Communist Party of India (Marxist). In 1972 Mazumdar was captured and tortured to death by police, and the CPI(M-L) fractured into many pieces. However, the current powerful and rapidly growing Maoist-led revolutionary movement in India has come together from some of the segments of that old party together with other Maoist forces who had remained outside of the original CPI(M-L).
        Charu Mazumdar was born into a progressive landlord family in Siliguri, West Bengal, in 1918. Even as a teenager Mazumdar rebelled against social inequalities, and joined up with the All Bengal Students Association, which was a group of petty-bourgeois nationalist revolutionaries affiliated with the Anusilan group. By the age of 20 he had dropped out of college and joined the Congress Party, and became an an organizer amoung bidi workers. He shifted further left and joined the Communist Party of India, and worked in the Kisan Sabha, its peasant organization, with the poor and oppressed peasants in Jalpaiguri and Darjeeling. An arrest warrant was issued for him, and he had to go underground for the first time.
        The CPI was banned at the beginning of World War II, but Mazumdar continued his peasant organizing work and was elected to the Jalpaiguri district committee of the CPI in 1942. In 1943, mostly because of the British imperialist looting of so much of India’s grain and their indifference to the welfare of the Indian people, a major famine broke out in West Bengal. [See: Famines—Imperialist Caused] Mazumdar organized a fairly successful ‘seizure of crops’ campaign by the peasants in Jalpaiguri during this famine.
        In 1946 Mazumdar joined and help lead the Tebhaga Movement of peasants trying to keep more of their harvests from the grasping hands of the landlords. This movement helped shape his conception of revolutionary struggle, and also helped prepare the peasant masses for future revolutionary struggle. Later Mazumdar worked among tea garden workers in Darjeeling. In 1948 the CPI was banned by the government, and Mazumdar was imprisoned for three years. In January 1954 he married fellow CPI member Lila Mazumdar Sengupta.
        A growing ideological struggle within the CPI developed after its Palghat Congress in 1956, and Mazumdar quickly gravitated toward the revolutionary left wing. In 1962 he was again imprisoned for opposing the Nehru government’s war against revolutionary China. In 1964 the CPI split, reflecting within India the Sino-Soviet Split, and Mazumdar joined the breakaway CPI (Marxist). But he disagreed with the CPI (Marxist)’s electoral policy and decision to postpone armed struggle until some indefinite point in the far future.
        During the mid-1960s Mazumdar organized a left faction within the CPI (Marxist) in northern West Bengal. He was in poor health in 1964-65 but devoted this time, even while in jail, to studying and writing about the path of the Indian revolution on the basis of Marxism-Leninism-Mao Tse-tung Thought. This led to his very influential writings and speeches in the 1965-67 period, which were later called the ‘Historic Eight Documents’.
        In 1967 the CPI (Marxist) [or “CPM” as it is generally known] betrayed the revolutionary movement by joining with the bourgeois party, the Bangla Congress, in a coalition government in West Bengal. But on May 25 of that same year Mazumdar showed there was another road possible by leading the peasants in the vicinity of the village of Naxalbari in the Darjeeling district of West Bengal in a historic uprising. The rebels annihilated a notorious police inspector, and took the first step in launching the New Democratic revolution in India. The state government’s Home Ministry, headed by the CPM leader Jyoti Basu, brutally suppressed this uprising, and even murdered 11 women and 2 children in the process. But the ideology of “Naxalism” spread rapidly and inspired revolutionaries around India and South Asia.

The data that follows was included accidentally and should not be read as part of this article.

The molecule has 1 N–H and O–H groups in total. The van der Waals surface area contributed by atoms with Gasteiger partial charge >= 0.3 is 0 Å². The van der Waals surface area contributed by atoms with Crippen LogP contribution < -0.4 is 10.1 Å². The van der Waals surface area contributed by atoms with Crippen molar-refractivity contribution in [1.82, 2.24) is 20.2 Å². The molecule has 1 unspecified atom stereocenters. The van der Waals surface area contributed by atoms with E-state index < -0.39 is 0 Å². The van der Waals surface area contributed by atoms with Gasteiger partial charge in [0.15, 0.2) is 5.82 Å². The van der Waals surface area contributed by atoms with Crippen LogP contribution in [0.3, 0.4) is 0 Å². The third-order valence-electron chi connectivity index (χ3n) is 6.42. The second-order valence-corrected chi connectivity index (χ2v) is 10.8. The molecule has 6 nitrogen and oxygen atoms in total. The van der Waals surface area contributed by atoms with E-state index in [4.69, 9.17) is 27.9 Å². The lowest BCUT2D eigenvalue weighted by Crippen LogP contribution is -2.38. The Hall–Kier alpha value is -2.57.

Many revolutionaries within the CPM, from 7 different Indian states, then set up what was originally called the All India Coordination Committee of Revolutionaries (AICCR), on Nov. 12-13, 1967. This was renamed the All India Coordination Committee of Communist Revolutionaries (AICCCR), and later launched the Communist Party of India (Marxist-Leninist) as a new revolutionary party, on April 2, 1969. Charu Mazumdar was its General Secretary. The CPI(M-L) held its first Party Congress in Kolkata under strict underground conditions in 1970. Mazumdar was re-elected General Secretary, and the Party Congress put forward its basic programme of protracted people’s war, including the annihilation (killing) of class enemies.
        Of course the Indian ruling class, both in West Bengal and around the country, mounted a fierce crackdown on this new revolutionary movement, and this reached a peak during and after 1971 when many key Naxalite leaders were killed. Mazumdar was apparently betrayed by a renegade Party member, and was arrested in Kolkata on July 16, 1972. He was taken to Kolkata police headquarters in the Lal Bazar neighborhood where he underwent the most horrifying and cruel tortures. No one, not even his family, his lawyer, or a doctor, was allowed to see him. He died at 4 a.m. on July 28, while in police custody.
        Although there were some secondary aspects of Charu Mazumdar’s precise political line which were in error, including the prescription that Mao Tse-tung should personally be considered the Chairman not only of the Chinese Communist Party but also the CPI(M-L), Mazumdar was nevertheless a great revolutionary who made extremely important contributions to the revolutionary movement in India and the world. He is a martyr who is rightly well remembered and honored by our revolutionary movement.
        Much of the information in this entry comes from http://imp-personalities.blogspot.com/2007/09/charu-majumdar-father-of-naxalism.html Many of Mazumdar’s political writings can be found in the Marxist Internet Archive at http://www.marxists.org/reference/archive/mazumdar/